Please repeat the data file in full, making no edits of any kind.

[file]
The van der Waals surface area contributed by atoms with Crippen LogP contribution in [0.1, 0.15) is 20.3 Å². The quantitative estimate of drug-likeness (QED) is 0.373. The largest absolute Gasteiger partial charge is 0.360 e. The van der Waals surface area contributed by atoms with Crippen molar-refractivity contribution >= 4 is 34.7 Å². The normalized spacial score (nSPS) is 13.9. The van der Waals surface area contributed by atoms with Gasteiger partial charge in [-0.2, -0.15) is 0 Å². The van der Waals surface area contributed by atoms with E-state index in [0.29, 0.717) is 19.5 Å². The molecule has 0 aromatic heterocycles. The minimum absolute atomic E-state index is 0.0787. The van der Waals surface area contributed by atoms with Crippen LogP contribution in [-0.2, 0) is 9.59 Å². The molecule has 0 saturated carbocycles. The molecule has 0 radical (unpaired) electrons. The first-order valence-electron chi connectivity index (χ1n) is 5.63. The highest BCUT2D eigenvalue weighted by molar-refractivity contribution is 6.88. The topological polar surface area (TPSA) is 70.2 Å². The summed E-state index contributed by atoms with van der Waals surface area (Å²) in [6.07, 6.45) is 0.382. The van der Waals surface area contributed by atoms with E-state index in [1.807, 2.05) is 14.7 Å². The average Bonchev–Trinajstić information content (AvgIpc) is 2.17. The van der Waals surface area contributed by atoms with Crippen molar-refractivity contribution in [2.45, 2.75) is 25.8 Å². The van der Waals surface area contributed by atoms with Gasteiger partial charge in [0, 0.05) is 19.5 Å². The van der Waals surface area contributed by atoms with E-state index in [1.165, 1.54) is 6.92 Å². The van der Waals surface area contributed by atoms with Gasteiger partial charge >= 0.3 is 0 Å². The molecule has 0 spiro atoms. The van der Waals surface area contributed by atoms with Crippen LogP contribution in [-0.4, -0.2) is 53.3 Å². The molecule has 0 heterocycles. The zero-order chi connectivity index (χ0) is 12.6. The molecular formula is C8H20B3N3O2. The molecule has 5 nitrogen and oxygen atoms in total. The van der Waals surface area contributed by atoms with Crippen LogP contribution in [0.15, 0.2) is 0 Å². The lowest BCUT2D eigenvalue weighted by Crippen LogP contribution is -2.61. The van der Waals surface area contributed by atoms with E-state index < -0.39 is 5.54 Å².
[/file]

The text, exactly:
The van der Waals surface area contributed by atoms with Crippen LogP contribution in [0.1, 0.15) is 20.3 Å². The quantitative estimate of drug-likeness (QED) is 0.373. The largest absolute Gasteiger partial charge is 0.360 e. The van der Waals surface area contributed by atoms with Crippen molar-refractivity contribution >= 4 is 34.7 Å². The normalized spacial score (nSPS) is 13.9. The van der Waals surface area contributed by atoms with Gasteiger partial charge in [-0.2, -0.15) is 0 Å². The van der Waals surface area contributed by atoms with E-state index in [0.29, 0.717) is 19.5 Å². The molecule has 0 aromatic heterocycles. The minimum absolute atomic E-state index is 0.0787. The van der Waals surface area contributed by atoms with Crippen LogP contribution in [-0.2, 0) is 9.59 Å². The molecule has 0 saturated carbocycles. The molecule has 0 radical (unpaired) electrons. The first-order valence-electron chi connectivity index (χ1n) is 5.63. The highest BCUT2D eigenvalue weighted by molar-refractivity contribution is 6.88. The topological polar surface area (TPSA) is 70.2 Å². The summed E-state index contributed by atoms with van der Waals surface area (Å²) in [6.07, 6.45) is 0.382. The van der Waals surface area contributed by atoms with E-state index in [1.807, 2.05) is 14.7 Å². The average Bonchev–Trinajstić information content (AvgIpc) is 2.17. The van der Waals surface area contributed by atoms with Crippen molar-refractivity contribution in [2.45, 2.75) is 25.8 Å². The van der Waals surface area contributed by atoms with Gasteiger partial charge in [0, 0.05) is 19.5 Å². The van der Waals surface area contributed by atoms with E-state index in [1.165, 1.54) is 6.92 Å². The van der Waals surface area contributed by atoms with Gasteiger partial charge >= 0.3 is 0 Å². The molecule has 0 spiro atoms. The van der Waals surface area contributed by atoms with Crippen LogP contribution in [-0.4, -0.2) is 53.3 Å². The molecule has 0 heterocycles. The zero-order chi connectivity index (χ0) is 12.6. The molecular formula is C8H20B3N3O2. The molecule has 5 nitrogen and oxygen atoms in total. The van der Waals surface area contributed by atoms with Crippen LogP contribution in [0.15, 0.2) is 0 Å². The lowest BCUT2D eigenvalue weighted by Crippen LogP contribution is -2.61. The van der Waals surface area contributed by atoms with E-state index < -0.39 is 5.54 Å².